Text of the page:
// following parts too. Which makes sense since they depend on it. 

Since you pass in the PouchDB that you would like to use with express-pouchb, you can drop express-pouchdb into an existing Node-based PouchDB application and get all the benefits of the HTTP interface without having to change your code.

var express = require('express')
  , app     = express()
  , PouchDB = require('pouchdb');
app.use('/db', require('express-pouchdb')(PouchDB));
var myPouch = new PouchDB('foo');
// myPouch is now modifiable in your own code, and it's also 
// available via HTTP at /db/foo 

When you use your own PouchDB code in tandem with express-pouchdb, the PouchDB.defaults() API can be very convenient for specifying some default settings for how PouchDB databases are created.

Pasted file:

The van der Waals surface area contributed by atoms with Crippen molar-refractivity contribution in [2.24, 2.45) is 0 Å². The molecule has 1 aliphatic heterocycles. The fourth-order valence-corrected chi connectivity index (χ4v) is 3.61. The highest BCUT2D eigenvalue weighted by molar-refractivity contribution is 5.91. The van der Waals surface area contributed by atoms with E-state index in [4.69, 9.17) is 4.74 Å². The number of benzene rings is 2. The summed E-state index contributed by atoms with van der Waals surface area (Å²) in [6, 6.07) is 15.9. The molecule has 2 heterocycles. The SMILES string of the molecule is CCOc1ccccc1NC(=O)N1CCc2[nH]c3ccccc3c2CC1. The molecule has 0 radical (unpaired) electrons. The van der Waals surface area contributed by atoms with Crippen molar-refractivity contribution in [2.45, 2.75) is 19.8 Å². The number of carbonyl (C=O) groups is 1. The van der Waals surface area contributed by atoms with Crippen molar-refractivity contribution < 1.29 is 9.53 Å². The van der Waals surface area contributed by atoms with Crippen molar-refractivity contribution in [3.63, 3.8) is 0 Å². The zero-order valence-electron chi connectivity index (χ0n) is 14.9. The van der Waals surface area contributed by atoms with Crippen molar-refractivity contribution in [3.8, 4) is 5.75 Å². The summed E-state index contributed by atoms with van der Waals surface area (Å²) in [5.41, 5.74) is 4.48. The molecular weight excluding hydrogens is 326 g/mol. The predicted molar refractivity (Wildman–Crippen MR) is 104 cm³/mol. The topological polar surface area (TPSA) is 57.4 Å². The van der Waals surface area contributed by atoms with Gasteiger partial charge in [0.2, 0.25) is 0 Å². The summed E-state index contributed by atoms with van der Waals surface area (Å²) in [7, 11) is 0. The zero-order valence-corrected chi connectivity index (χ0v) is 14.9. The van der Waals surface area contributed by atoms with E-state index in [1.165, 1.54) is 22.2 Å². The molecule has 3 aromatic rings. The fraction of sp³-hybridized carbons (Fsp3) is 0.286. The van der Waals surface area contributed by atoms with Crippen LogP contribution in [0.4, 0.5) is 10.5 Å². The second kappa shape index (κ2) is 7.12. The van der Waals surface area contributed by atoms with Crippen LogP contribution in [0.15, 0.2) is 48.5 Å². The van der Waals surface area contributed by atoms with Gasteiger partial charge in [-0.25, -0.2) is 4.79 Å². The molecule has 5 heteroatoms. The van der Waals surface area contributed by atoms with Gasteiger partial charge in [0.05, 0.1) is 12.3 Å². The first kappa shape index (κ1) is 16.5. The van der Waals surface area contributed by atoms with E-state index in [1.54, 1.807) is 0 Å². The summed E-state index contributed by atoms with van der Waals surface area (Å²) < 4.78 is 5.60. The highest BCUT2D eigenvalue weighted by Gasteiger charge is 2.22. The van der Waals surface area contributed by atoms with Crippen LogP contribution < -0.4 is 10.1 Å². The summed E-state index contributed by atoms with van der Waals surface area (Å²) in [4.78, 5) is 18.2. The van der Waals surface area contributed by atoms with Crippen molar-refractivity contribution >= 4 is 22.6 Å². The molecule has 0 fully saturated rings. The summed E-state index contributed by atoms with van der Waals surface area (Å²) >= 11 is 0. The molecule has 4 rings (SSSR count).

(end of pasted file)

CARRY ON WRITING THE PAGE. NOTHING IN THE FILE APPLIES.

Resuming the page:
For instance, if you want to use an in-memory MemDOWN-backed pouch, you can simply do:

var InMemPouchDB = PouchDB.defaults({db: require('memdown')});
app.use('/db', require('express-pouchdb')(InMemPouchDB));
var myPouch = new InMemPouchDB('foo');

Similarly, if you want to place all database files in a folder other than the pwd, you can do:

var TempPouchDB = PouchDB.defaults({prefix: '/tmp/my-temp-pouch/'});
app.use('/db', require('express-pouchdb')(TempPouchDB));
var myPouch = new TempPouchDB('foo');

If you want express-pouchdb to proxy requests to another CouchDB-style HTTP API, you can use http-pouchdb:

var TempPouchDB = require('http-pouchdb')(PouchDB, 'http://localhost:5984');
app.use('/db', require('express-pouchdb')(TempPouchDB));

On top of the exposing everything PouchDB offers through a CouchDB-like interface, express-pouchdb also offers the following extra functionality found in CouchDB but not in PouchDB by default (depending on the mode used, of course):

If you want to become one of our wonderful contributors then check out the contributing guide!

The MIT License. See the LICENSE file for more information.